Carnival Cruise Lines announced upgrades to its vacation guarantee program that will allow dissatisfied passengers to end their cruises early without financial penalty. According to a September 12 press release received by Examiner, the Great Vacation Guarantee provides a full refund of the cruise cost, an additional payment of 10 percent of the cruise cost, arrangements for complimentary air transportation to the passenger’s originating port or airport, and an onboard credit for a future Carnival cruise.
Under the terms of the Great Vacation Guarantee, passengers who wish to use the program must notify the staff at the guest services desk within 24 hours of the start of the cruise. Along with the 110% refund, complimentary transit, and $100 shipboard credit for a future cruise, Carnival will also cover the cost of any penalties related to the Passenger Services Act should the passenger debark in a U.S. port. Additionally, Carnival will also cover the cost of ground transfers to the airport and, if necessary, hotel accommodations.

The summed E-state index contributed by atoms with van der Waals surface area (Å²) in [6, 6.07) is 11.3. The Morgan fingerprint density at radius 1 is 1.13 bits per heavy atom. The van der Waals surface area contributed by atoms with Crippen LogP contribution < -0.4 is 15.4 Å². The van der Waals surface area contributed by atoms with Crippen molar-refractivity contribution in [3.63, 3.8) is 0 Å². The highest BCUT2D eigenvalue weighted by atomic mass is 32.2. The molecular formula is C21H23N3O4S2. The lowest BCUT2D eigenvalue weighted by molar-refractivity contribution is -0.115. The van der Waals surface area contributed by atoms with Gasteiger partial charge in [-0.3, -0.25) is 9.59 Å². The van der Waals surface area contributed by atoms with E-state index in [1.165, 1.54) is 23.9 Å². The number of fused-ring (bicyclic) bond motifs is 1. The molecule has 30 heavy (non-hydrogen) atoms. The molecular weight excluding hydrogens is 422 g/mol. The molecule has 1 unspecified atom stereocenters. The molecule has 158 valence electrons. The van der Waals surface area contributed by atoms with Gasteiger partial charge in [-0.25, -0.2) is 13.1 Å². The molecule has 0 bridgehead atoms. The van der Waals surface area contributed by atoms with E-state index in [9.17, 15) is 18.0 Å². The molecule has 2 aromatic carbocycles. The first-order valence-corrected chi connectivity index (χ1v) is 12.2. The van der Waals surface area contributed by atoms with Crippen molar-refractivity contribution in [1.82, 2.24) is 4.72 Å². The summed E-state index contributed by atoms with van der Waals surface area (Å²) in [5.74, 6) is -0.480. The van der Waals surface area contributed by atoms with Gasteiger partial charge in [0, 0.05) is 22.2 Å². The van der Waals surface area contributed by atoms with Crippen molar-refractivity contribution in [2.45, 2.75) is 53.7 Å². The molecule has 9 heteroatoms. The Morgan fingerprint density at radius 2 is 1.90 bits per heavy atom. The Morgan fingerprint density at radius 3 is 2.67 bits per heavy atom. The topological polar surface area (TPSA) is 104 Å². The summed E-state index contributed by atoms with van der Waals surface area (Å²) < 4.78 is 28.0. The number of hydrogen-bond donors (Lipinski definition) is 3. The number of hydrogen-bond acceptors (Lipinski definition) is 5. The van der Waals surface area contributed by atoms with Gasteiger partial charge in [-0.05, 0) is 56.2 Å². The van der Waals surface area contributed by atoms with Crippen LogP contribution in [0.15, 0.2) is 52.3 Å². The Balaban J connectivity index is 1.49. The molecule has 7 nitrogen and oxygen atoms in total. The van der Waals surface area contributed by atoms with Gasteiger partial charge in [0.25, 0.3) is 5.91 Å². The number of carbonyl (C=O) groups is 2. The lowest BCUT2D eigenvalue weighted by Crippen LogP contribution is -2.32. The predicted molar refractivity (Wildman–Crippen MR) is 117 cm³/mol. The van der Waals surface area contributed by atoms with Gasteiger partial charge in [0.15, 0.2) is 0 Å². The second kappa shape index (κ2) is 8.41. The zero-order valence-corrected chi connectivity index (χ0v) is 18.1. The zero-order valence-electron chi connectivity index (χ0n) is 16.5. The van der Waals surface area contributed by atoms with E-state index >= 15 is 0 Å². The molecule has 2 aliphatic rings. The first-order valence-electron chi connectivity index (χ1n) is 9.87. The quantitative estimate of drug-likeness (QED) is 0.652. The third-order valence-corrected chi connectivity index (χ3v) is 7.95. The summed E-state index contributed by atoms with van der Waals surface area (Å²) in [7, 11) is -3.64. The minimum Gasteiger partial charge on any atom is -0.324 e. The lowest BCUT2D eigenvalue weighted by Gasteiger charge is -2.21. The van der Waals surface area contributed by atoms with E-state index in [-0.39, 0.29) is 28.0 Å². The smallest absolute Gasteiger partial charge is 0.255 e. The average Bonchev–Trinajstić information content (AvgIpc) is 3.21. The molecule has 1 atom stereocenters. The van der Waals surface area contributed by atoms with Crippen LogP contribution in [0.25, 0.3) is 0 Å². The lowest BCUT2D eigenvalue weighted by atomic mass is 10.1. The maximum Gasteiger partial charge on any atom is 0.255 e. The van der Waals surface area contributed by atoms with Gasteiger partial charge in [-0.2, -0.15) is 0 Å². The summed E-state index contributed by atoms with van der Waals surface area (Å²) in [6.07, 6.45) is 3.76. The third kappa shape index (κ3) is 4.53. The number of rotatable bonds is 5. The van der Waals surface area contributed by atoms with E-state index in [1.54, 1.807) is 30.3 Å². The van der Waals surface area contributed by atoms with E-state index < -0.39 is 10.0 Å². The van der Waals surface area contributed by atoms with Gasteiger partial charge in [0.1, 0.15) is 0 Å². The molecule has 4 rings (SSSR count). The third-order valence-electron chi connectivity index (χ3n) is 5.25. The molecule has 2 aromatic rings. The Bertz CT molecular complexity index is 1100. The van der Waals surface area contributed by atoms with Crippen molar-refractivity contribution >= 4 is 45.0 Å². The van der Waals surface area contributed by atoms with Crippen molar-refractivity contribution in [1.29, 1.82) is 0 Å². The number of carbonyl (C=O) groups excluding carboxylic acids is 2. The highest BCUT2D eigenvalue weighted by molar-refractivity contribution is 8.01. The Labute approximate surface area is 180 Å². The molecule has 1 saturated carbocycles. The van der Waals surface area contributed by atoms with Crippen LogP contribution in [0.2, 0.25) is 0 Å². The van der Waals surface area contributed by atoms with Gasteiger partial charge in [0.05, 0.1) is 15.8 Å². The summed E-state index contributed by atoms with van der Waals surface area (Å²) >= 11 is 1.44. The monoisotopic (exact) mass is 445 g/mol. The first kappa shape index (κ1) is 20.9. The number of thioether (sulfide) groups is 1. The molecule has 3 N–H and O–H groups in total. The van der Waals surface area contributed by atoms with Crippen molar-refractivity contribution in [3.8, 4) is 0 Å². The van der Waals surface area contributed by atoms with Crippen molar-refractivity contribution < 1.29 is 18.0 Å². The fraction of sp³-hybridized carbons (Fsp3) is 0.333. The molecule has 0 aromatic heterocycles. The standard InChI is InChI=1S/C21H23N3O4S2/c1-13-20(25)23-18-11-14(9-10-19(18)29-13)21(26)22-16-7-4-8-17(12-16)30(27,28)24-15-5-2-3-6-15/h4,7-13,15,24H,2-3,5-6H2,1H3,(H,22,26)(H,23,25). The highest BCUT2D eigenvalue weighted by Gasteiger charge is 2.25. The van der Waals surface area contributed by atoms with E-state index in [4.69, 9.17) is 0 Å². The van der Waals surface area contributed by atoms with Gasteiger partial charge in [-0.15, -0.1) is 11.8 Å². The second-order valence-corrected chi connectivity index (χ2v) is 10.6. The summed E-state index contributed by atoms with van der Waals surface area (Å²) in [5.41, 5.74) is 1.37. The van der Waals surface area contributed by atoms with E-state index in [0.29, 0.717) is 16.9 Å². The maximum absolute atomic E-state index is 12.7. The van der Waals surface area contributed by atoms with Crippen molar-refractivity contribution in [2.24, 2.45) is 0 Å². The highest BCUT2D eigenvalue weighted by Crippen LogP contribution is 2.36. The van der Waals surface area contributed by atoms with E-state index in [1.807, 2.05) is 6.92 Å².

In addition to the 24-hour notification, passengers must also meet the following criteria:
- The current sailing must be a three- to eight-day cruise to the Bahamas, Caribbean, Mexican Riviera, Alaska, and Canada/New England
- The passenger must be a resident of U.S. or Canada
- The passenger must possess a valid passport to re-enter the U.S. by air
Passengers should also note that they will not be reimbursed for any charges incurred onboard, such as purchases in the gift shops, bars, and spas. Additionally, passengers will not be reimbursed for meals and other incidental charges during their trip home.
The $100 future shipboard credit must be used within one year, and the program is available from now through at least April 30, 2015.
These upgrades are a significant enhancement to Carnival’s previous vacation guarantee that the line had offered since 1996. The earlier guarantee also included return airfare, yet refunded the unused portion of the cruise and also required passengers to remain onboard until the first non-U.S. port of call.